The data suggests that using a laptop computer with a wireless connection to the internet near the male reproductive organs might decrease sperm quality because of the electromagnetic radiation.

Another test with a laptop that was on but didn’t have a wireless connection showed negligible radiation from the computer, according to the story.

Williamson Valley residents Allan and Eileen Davis share Kelley’s concerns.

“This is a very serious issue. People have no idea what’s happening and they need to be informed,” Eileen said.

Allan and Eileen are convinced that the new APS smart meters at their home made them and their German shepherd, Nikki, physically ill.

Eileen said she began dealing with daily migraine headaches after an auto accident in the early 1980s. She got them under control for the past two years, until they came back with vengeance this past summer.

The headaches came out of nowhere and hit her a couple of nights after returning from a trip to California.

“You get them every day in a row, and that gets really debilitating,” she said.

While Eileen was battling her pain, her husband, Allan, couldn’t sleep, and Nikki began having seizures.

They went to the doctor for some relief nearly three weeks later and took the dog to the veterinarian, but they couldn’t pinpoint the reason for their health problems.

Then their APS bill came, and the statement showed the electrical use from their old meter, and a separate line of use with the new smart meter a utility employee installed at their home on the outside wall of their bedroom while they were out of town.

Allan and Eileen believe the smart meter’s radiation triggered their reactions – although they admit that they don’t have any medical documentation to verify their claim.

Allan wrote a letter to APS demanding that the utility remove the meter from the home over privacy and health concerns.

A utility employee took the meter out and Eileen said their health got better.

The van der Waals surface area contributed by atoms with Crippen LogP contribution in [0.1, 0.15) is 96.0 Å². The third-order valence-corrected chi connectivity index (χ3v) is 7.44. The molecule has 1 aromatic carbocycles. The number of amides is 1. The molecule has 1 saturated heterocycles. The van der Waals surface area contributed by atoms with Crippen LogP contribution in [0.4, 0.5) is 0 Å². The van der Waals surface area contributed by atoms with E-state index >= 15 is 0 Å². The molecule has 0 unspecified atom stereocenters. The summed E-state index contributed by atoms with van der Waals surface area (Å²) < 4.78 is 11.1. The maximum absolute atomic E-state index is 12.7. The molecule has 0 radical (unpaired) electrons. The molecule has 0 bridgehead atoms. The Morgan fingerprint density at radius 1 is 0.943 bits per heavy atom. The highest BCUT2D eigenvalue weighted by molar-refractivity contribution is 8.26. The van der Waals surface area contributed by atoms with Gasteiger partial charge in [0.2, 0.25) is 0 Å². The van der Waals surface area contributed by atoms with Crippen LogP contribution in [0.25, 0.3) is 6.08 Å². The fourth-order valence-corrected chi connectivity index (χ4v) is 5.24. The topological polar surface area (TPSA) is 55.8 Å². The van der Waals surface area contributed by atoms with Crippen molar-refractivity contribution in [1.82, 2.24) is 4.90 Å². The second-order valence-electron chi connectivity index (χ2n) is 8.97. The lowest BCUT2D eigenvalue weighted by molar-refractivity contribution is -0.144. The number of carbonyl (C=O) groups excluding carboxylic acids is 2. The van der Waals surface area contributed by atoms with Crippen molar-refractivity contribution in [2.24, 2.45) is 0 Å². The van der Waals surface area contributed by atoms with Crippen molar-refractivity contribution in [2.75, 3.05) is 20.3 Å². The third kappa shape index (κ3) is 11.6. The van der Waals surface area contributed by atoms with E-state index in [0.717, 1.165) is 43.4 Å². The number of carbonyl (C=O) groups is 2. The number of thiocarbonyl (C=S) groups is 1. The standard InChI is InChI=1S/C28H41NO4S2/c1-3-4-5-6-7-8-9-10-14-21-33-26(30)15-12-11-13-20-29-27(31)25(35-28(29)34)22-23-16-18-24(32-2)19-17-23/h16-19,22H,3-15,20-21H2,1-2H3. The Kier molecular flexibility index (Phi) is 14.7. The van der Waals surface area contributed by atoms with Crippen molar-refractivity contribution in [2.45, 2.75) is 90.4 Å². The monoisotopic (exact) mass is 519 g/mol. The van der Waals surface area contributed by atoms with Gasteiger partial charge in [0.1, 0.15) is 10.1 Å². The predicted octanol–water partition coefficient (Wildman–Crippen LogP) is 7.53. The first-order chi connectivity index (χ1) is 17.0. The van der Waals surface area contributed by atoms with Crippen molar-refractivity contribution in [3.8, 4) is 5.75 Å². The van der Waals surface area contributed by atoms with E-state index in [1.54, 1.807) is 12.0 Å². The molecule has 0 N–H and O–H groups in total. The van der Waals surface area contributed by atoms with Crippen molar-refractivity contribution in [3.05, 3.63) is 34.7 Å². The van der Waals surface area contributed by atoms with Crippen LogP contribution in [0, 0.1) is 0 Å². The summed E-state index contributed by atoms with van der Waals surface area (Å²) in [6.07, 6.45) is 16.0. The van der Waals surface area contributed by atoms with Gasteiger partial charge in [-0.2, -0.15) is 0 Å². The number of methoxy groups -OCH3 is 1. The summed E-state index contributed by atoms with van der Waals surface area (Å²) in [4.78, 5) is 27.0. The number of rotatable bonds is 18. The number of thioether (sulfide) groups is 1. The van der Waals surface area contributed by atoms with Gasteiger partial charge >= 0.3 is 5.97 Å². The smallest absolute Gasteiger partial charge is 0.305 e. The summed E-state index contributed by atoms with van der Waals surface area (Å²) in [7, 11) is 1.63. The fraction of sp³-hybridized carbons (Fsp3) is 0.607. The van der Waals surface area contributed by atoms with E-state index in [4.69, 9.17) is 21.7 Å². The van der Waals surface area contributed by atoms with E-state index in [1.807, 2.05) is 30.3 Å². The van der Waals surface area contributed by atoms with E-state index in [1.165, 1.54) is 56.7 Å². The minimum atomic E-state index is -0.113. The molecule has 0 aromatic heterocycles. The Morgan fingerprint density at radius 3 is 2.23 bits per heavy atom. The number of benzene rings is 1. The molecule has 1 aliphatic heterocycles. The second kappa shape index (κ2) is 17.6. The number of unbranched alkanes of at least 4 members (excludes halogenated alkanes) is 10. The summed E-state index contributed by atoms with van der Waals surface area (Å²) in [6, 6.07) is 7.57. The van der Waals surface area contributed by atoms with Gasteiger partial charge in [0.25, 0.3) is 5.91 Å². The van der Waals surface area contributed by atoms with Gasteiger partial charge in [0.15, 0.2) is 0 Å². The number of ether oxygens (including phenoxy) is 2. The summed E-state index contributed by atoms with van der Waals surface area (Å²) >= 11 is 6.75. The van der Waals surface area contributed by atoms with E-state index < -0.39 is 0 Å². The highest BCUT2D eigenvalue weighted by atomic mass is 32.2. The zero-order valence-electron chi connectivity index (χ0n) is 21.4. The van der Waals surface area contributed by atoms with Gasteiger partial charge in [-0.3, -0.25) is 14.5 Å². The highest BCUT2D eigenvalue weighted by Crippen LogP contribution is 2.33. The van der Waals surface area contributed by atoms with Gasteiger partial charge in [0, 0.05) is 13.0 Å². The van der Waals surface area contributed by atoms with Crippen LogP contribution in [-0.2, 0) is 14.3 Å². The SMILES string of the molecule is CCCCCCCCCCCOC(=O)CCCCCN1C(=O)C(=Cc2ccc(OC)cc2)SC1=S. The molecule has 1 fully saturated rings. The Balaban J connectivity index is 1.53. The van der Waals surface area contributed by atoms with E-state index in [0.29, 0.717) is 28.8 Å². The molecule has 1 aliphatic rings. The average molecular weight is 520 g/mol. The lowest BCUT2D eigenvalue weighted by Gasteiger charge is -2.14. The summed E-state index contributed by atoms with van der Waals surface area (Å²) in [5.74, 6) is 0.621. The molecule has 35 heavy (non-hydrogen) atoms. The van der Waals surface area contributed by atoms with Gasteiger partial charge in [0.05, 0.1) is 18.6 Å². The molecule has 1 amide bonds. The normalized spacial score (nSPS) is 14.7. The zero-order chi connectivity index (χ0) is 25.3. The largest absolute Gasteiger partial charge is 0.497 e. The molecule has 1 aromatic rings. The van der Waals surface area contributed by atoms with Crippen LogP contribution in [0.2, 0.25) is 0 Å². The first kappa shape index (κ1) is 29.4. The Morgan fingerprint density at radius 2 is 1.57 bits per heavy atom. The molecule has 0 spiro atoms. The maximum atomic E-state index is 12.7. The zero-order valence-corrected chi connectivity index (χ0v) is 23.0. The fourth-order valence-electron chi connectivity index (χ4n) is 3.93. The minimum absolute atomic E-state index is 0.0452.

“Amazingly, (the headaches) all stopped,” she said. “There has got to be a connection.”

Cori Gunnells, another Williamson Valley resident, said she did a little research on the meters and didn’t want one at her home.

“I just decided it wasn’t necessary. What we have works,” she said.

Gunnells said the lack of research on the long-term health effects of the meters worries her.

“It just seems to me they didn’t do the background research, and they didn’t inform the public,” she said. “They do need to be forced to provide research showing that it is safe, and it should be from an independent source before they put them on every building and every home.”

An Arizona Corporation Commission meeting in September touched on the smart meters and people’s health concerns.

Dr. Leeka Kheifets, professor of epidemiology at the University of California Los Angeles, explained that exposure depends on the power of the device, distance from people and the length of the transmission.

Kheifets said meter exposure is far below what cellphones, wireless connections, microwave ovens or baby monitors emit.

But Robert Zieve, M.D., has a different view.

Zieve, with the Pine Tree Clinic for Comprehensive Medicine in Prescott, isn’t an expert on the issue, but he has studied it.

He is a graduate of Ohio State University College of Medicine and Public Health, with areas of interest in family medicine, preventive medicine and public health, according the Arizona Medical Board’s website.

“I think there are people who are sensitive,” Zieve said. “We have to be careful not to make assumptions that one thing is making us sick. There is something to it – there is a potential effect of wireless technology.”

Meanwhile, Kelley continues to go on speaking engagements and watch for new scientific reports on the health impact, all with a leery eye on technological advances meant to make life easier.

“We should be very careful at this point before we embrace this technology,” she said. “Time will tell.”